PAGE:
The Village of Northport sits along New York State Route 25A in the Town of Huntington, on Long Island's picturesque North Shore. It is known for its bucolic main street which still bears trolley rails from a long discontinued streetcar that brought people to the village from the Long Island Rail Road station in East Northport. Main Street ends at the village dock and village green, site of numerous "concerts in the park" on summer evenings. It has a number of fine restaurants and ice cream parlors, antique stores, as well as an old-style barbershop, and other independent retailers.
With land that was well suited for farming, the early settlers grazed cattle on pastures around the harbor. The area soon became known as Great Cow Harbor. (The nearby village of Centerport was known as Little Cow Harbor.)
The 1860 census listed Northport's population at 1,016. By 1874 it had become the most flourishing village in all of Suffolk County's north shore, with three ship yards, five sets of marine railways, two hotels, and at least six general stores.
Northport's shipbuilding boon lasted fifty years but waned at the end of the century as steel-hulled ships began replacing the wooden vessels produced in the village.
To avoid confusion with the former station located in the village of Northport, train conductors would refer to the station in Larkfield as "East of Northport" because the station was located east of the Northport railway junction which directed trains north to the station located in the village. Despite the fact that Larkfield was primarily south of Northport, the area became known thereafter as East Northport.The original rail spur to Northport would then be known as the Northport Branch. After the old bypassed village station closed in 1899, Northport decided to build a 2½ mile trolley line to take commuters between Main Street and the new Northport station located in Larkfield. The new commuter trolley opened in mid-April 1902. The trolley would eventually become obsolete with the invention of the automobile and the trolley made its last scheduled commuter run on August 19, 1924.
Around the Revolutionary War, a concentration of 31 families began settling 1½ miles east of Northport, around where Main Street and Route 25A now intersect . This settlement was originally known as Red Hook and changed names to Vernon Valley in 1820. By 1874 Vernon Valley had a population of around 150 inhabitants. Vernon Valley became part of Northport in the mid-20th century.
Northport also annexed the formerly independent settlement of Crab Meadow (also known as Great Neck), as well as westerm parts of the Freshpond community .
In 1967, the Long Island Lighting Company (LILCO) opened the Northport Power Station, which is currently the largest oil-fired electric generating station on the East coast. The four enormous stacks are a well known landmark that can be seen as far away as Connecticut across Long Island Sound. Each stack is 600 feet tall.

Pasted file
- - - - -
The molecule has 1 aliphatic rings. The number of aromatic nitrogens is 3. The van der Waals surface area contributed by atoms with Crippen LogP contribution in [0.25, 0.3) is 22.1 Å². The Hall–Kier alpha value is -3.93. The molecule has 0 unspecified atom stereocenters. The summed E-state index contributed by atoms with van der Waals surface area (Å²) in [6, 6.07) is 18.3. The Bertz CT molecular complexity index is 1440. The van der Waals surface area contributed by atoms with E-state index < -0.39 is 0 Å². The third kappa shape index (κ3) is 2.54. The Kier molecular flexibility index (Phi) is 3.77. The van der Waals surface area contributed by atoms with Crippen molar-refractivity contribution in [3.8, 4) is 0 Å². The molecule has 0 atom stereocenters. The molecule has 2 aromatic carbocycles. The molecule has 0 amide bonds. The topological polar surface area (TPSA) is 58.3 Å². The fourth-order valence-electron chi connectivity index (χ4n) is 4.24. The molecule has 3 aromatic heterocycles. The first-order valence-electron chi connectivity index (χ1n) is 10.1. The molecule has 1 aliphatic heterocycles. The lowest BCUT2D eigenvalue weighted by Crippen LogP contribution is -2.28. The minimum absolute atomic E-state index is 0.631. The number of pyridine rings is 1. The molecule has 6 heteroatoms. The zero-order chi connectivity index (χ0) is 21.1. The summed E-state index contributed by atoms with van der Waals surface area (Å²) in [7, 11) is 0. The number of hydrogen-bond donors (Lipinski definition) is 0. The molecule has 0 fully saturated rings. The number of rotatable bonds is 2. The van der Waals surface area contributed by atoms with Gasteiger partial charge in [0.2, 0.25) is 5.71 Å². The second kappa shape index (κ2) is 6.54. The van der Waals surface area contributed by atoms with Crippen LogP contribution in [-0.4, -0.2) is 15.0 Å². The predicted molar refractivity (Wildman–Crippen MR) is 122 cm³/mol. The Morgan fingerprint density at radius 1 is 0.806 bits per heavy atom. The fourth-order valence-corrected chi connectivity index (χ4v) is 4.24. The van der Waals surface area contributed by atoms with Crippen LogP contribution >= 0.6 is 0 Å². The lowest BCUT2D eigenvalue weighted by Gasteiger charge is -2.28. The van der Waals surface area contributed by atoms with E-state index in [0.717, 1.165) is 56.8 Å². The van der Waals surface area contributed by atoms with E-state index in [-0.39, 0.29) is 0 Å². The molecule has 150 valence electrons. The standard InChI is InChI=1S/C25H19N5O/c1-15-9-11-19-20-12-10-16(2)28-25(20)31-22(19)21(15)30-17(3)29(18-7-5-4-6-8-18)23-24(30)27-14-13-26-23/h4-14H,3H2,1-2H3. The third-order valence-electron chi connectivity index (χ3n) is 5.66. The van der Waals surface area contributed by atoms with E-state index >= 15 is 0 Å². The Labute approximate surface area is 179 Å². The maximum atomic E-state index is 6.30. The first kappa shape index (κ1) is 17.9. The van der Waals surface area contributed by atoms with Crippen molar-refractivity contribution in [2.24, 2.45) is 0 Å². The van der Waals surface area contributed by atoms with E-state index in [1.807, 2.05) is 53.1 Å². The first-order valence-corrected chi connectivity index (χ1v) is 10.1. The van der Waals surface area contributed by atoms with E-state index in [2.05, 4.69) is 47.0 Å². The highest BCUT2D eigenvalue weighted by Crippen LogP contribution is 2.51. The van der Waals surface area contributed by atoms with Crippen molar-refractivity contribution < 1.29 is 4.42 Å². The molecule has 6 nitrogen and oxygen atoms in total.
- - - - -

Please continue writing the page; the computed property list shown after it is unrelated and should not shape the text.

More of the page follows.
The Northport Trolley which had ceased operations in 1924 enjoyed a popular revival in the 1970s and 1980s, transporting weekend tourists along Main Street. Unlike the original electric trolleys, this nostalgic replica was horse driven. It also ran on rubber automobile tires rather than utilizing the original rails which still remain a visible element of Main Street to this day.
Most of the village is made up of the low, steep hills of Long Island's northern terminal moraine. To the west is the highly sheltered Northport Harbor, to the north is Long Island Sound, and to the east are woods and marshland.
A prominent feature of Northport is Steer’s Pit (known simply as "The Pit" to locals), a large land depression carved into the cliffs adjacent to Northport Harbor and just south of the enormous LIPA smokestacks. This unusual geographic feature is the result of sand mining operations by the Steers and Steers Company. Mining began in 1923 and ceased in the 1950s. The mined sand was shipped by barge to New York City where, mixed with Portland cement and rock aggregate, it became the sidewalks of New York. The area has since been utilized for home and condo use and a portion of the Pit is a park used by local youth soccer and baseball leagues. The Northport Fire Department also maintains a training facility in the Pit that is the site of the annual firemen fair in the summer.
There were 2,952 households out of which 32.2% had children under the age of 18 living with them, 59.8% were married couples living together, 8.5% had a female householder with no husband present, and 29.9% were non-families. 23.9% of all households were made up of individuals and 8.0% had someone living alone who was 65 years of age or older. The average household size was 2.55 and the average family size was 3.07.
In the village the population was spread out with 24.2% under the age of 18, 4.8% from 18 to 24, 30.1% from 25 to 44, 28.8% from 45 to 64, and 12.1% who were 65 years of age or older. The median age was 40 years. For every 100 females there were 94.6 males. For every 100 females age 18 and over, there were 91.6 males.
The median income for a household in the village was $86,456, and the median income for a family was $104,488. Males had a median income of $78,715 versus $50,119 for females. The per capita income for the village was $43,694. About 1.6% of families and 2.8% of the population were below the poverty line, including 2.7% of those under age 18 and 2.8% of those age 65 or over.